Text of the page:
The 7 Secrets of the Heel Turn

18 April 2016

The Heel Turn was invented by Josephine Bradley in the early 20th century, and today it is universally detested, kind of like mosquitoes. If you are a Lady, Heel Turns will plague your Foxtrot, add unwanted difficulty to your Waltz, and even show up in Quickstep and Tango. As a Man with flatter shoes and a different technique, Heel Turns are less problematic, but wouldn't it be great if we just got rid of them altogether? Well, that's not going to happen, but they can be made a lot easier once you understand these important mechanics! In any case, just be thankful that Heel Turn in Ballroom Dancing doesn't mean what it means in Professional Wrestling, where it apparently has something to do with whacking people with a metal chair.

1. Draw your Heel Back with Pressure

On a regular step in Waltz, you will step back onto the foot and swing your free leg through, but not so on a Heel Turn. As a Lady dancing a Heel Turn, you should feel a strong pressure - almost split weight actually - between the heel of your front foot and the ball of your back foot. Keep this pressure the entire duration of the step until your feet close. This is the number one reason Ladies are often off balance during their Heel Turns, and paying attention to it is all it takes to fix it.

2. Close the Foot Slightly Back

Your free foot should not close right beside the standing foot, but slightly behind it. Try this experiment. Start backing DC and close your feet so that the left foot is slightly back, and the heels are in line down LOD. Now keep the heels where they are, and turn the feet to the left, keeping the balls of the feet together. Somewhere around pointing DC, your feet will lock into position, and now your right foot is slightly behind your left foot.Getting the feel for exactly how much behind you should take your free foot will take a bit of practice, because it's different for everyone depending on the size and shape of your feet and shoes.

3. Counterbalance

One of the main problems during the Heel Turn is that the Man pulls the Lady through, causing her to step forward as opposed to closing her feet. For all you guys reading, step 2 of a Foxtrot Reverse Turn or Telemark or what have you should feel like it is actually going against LOD (yes you read that right). For all you Ladies out there, you can help your Man do this by providing counterbalance through your head weight. As you dance the Heel Turn, feel that your head resists movement down LOD, which will not only help to keep you on balance, but also create a beautiful blossoming shape.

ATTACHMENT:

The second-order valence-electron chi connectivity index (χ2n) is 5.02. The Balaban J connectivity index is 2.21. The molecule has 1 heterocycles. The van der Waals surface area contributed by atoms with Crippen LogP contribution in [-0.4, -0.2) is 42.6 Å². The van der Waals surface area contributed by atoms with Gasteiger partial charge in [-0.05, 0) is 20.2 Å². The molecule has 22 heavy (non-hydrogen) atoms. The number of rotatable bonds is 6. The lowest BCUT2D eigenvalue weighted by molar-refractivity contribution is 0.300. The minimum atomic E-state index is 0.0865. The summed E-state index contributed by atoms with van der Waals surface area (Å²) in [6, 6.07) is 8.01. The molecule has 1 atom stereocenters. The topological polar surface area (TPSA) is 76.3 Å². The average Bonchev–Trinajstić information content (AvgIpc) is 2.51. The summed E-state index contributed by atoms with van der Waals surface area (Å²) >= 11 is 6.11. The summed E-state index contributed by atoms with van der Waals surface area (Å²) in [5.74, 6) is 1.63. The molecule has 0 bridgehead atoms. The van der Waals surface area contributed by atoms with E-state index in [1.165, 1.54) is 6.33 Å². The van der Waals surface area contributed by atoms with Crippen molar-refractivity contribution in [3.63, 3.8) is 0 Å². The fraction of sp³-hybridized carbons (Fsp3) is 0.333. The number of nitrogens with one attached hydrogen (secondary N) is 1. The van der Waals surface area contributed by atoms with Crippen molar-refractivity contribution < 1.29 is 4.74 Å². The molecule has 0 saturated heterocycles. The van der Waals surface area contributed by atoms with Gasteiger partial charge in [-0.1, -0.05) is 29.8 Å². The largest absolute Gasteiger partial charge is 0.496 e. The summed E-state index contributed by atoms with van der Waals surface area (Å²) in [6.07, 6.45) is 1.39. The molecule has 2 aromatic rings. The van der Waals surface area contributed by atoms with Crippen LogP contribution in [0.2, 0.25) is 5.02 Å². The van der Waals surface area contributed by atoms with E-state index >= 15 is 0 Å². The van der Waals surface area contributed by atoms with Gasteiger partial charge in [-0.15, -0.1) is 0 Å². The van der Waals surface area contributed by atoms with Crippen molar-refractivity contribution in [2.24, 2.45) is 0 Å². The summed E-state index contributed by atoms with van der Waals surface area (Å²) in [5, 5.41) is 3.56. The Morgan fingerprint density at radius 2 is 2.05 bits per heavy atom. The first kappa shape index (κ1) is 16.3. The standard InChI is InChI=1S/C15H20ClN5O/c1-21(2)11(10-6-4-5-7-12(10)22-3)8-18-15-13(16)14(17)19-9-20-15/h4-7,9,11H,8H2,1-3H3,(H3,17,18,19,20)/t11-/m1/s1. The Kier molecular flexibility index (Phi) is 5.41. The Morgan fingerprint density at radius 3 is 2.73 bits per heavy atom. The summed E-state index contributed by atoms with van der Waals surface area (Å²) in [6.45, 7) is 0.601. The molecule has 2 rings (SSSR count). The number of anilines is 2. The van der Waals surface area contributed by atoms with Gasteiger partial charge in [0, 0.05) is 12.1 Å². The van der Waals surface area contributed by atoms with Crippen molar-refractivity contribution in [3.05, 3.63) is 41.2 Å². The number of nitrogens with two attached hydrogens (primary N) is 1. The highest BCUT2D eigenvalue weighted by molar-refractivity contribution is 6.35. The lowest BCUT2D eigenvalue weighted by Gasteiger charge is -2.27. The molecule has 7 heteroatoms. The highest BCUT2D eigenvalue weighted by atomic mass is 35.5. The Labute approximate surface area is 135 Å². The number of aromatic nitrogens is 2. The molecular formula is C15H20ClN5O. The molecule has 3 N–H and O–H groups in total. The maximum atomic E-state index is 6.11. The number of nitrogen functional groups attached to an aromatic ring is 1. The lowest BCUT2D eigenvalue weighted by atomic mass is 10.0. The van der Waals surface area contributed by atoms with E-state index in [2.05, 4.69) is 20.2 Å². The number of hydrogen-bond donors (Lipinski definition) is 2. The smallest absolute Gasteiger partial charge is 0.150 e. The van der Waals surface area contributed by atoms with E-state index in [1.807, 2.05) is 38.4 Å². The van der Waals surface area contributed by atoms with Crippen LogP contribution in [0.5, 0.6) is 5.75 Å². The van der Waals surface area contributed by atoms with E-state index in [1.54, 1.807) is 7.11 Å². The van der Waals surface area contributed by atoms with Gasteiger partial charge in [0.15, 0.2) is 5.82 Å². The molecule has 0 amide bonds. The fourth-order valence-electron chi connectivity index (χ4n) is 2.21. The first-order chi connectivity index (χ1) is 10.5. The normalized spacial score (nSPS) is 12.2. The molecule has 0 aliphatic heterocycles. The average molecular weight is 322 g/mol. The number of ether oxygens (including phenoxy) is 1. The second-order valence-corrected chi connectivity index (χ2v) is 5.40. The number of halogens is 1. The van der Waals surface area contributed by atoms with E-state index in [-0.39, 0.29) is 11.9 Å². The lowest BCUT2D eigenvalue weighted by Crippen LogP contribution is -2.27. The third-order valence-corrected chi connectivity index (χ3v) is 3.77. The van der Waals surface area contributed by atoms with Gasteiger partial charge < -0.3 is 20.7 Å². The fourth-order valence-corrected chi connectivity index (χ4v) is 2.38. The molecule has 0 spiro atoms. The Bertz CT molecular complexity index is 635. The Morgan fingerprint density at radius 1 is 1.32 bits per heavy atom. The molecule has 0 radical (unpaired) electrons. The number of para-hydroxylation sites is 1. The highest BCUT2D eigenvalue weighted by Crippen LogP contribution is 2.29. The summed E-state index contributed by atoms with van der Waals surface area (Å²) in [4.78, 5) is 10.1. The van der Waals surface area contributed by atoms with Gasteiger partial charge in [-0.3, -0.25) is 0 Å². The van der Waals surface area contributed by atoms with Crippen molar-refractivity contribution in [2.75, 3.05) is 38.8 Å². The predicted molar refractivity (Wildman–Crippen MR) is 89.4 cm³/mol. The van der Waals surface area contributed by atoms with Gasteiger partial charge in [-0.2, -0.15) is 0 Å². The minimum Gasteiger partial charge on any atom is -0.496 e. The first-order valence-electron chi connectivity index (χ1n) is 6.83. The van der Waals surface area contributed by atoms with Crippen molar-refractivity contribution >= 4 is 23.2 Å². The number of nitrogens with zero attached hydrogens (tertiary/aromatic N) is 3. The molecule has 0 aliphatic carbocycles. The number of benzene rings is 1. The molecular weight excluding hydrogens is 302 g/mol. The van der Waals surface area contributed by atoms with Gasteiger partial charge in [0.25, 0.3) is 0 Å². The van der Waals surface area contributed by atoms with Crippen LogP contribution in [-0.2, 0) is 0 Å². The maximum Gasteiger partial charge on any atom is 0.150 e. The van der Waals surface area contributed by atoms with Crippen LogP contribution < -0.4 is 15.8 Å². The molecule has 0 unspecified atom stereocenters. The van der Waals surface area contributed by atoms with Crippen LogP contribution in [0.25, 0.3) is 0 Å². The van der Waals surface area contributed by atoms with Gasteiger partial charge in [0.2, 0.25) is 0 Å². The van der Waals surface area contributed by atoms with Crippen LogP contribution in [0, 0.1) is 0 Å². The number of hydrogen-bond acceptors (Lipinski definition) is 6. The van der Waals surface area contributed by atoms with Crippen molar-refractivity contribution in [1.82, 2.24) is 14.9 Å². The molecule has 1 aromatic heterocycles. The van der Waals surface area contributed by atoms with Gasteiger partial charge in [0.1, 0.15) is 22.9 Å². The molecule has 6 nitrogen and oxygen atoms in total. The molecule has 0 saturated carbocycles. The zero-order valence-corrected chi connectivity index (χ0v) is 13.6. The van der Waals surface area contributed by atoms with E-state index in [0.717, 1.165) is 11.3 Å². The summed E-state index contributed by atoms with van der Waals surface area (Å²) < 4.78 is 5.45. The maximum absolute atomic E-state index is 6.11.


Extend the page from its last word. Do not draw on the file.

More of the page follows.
4. Don't Rise on Step 2

One huge mistake Ladies make when dancing a Heel Turn is the exit from it, where they rise on step 2 and then plop down into the next step. Yes, your heel should release from the floor on step 2, but that isn't because you are going up, but because you are going forward. Because of this, you don't actually even have to think about going up onto the toe, because the last time I checked the foot naturally releases the heel when you step forward. If your head actually gets any closer to the ceiling, you're doing it wrong. By not going up, you will notice your steps become a lot smoother, a lot more connected to your partner, and you have the ability to take larger steps with comfort.

5. If All Else Fails, just Look Pretty

Sometimes the floor was slippery, and sometimes the lead wasn't great, but the judges don't see those things. What they do see is whether or not your feet did something ugly, so if all else fails, just look pretty. This means that if you have to swivel on the ball of the foot after making the Heel Turn in order to make more turn, that's fine, just keep the balls of your feet closed, keep your posture, and keep your smile. Don't let anyone know something went wrong, and chances are nobody will notice.

6. The Heel Close

Tango and Paso Doble use a special type of Heel Turn, known as the Heel Close. If you've been dancing real Heel Turns all this time, you'll feel like this is so easy it must be cheating. Instead of drawing your feet together and closing one foot slightly back with the balls of the feet snugly closed, all you do is close one heel to the other, with no pivotting on the heel, and no closing of the balls of the foot. Let's take as an example the Tango Oversway, since steps 1-3 are like an Open Telemark. As the Lady, take step 1 backing DC. On step 2, close the left heel to the right heel, with the left foot pointing down LOD and the right foot still pointing DW against LOD. BAM - you've danced a Heel Close! It's that easy.

7. The Man's Heel Turn

The Man will dance Heel Turns in the Impetus, but his technique is a bit different from the Lady's. While the Lady rises into her Heel Turn, the Man does not rise until he leaves the foot (N.B. This is like point 4. Although he does extend the foot and the leg, he doesn't rise into the air so much as he has the feeling of rising as he progresses down the floor). This means that there should be no Rise at all on step 1 of the Impetus. When the Lady dances her Heel Turn, she doesn't know it's coming, so the way the Man rises allows helps her close her feet. Here, the Man knows it's coming, and he can close his feet all on his own. The turn is made while down, and then the couple moves smoothly into the next step.

There you have the seven secrets to the Heel Turn! In truth, the Heel Turn (and dancing in general) has a million secrets that you can uncover through practice, so go out there and let us know if you find any more!